About Title IX
Title IX is not just about sports; it is a prohibition against sex-based discrimination in education. It addresses discrimination against pregnant and parenting students and women in STEM (science, technology, engineering, and math) programs. It also addresses sexual harassment, gender-based discrimination, and sexual violence. Sexual violence includes attempted or completed rape or sexual assault, as well as sexual harassment, stalking, voyeurism, exhibitionism, verbal or physical sexuality-based threats or abuse, and intimate partner violence.
Title IX does not apply to female students only. Title IX protects any person from sex-based discrimination, regardless of their real or perceived sex, gender identity, and/or gender expression. Female, male, and gender non-conforming students, faculty, and staff are protected from any sex-based discrimination, harassment or violence.
Title IX of the 1972 Education Amendments is a powerful tool for combating campus violence. The law requires colleges and universities receiving federal funding to combat gender-based violence and harassment, and respond to survivors’ needs in order to ensure that all students have equal access to education.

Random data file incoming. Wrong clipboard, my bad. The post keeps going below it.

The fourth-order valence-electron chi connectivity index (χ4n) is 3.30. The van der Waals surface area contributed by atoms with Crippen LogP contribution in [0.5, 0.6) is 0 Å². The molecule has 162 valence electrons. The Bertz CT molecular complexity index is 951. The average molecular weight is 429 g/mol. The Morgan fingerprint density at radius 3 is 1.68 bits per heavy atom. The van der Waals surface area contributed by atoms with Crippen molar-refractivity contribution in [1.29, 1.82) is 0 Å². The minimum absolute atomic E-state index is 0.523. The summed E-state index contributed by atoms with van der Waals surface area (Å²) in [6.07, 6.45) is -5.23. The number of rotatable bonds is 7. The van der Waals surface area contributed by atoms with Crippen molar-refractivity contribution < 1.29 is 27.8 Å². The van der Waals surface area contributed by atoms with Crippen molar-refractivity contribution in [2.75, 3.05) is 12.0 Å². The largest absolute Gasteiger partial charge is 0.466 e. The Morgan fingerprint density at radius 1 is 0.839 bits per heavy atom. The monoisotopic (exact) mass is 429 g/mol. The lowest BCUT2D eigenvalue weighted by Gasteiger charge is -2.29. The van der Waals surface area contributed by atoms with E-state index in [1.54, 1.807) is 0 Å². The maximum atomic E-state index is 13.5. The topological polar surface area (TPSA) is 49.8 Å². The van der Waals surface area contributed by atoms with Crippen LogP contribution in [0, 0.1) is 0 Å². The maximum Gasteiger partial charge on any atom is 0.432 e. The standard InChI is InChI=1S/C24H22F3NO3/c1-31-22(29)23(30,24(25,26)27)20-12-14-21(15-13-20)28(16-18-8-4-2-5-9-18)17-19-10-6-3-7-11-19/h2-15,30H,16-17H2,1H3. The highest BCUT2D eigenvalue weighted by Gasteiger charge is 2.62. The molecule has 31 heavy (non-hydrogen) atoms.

Any sexual violence or physical abuse, as defined by California law, whether committed by an employee, student, or member of the public, occurring on college-owned or controlled property, at college-sponsored or supervised functions, or related to or arising from college attendance or activity is a violation of District policies and regulations, and is subject to all applicable punishment, including criminal and/or civil prosecution and employee or student discipline procedures.
No person in the United States shall, on the basis of sex, be excluded from participation in, be denied the benefits of, or be subjected to discrimination under any education program or activity receiving Federal financial assistance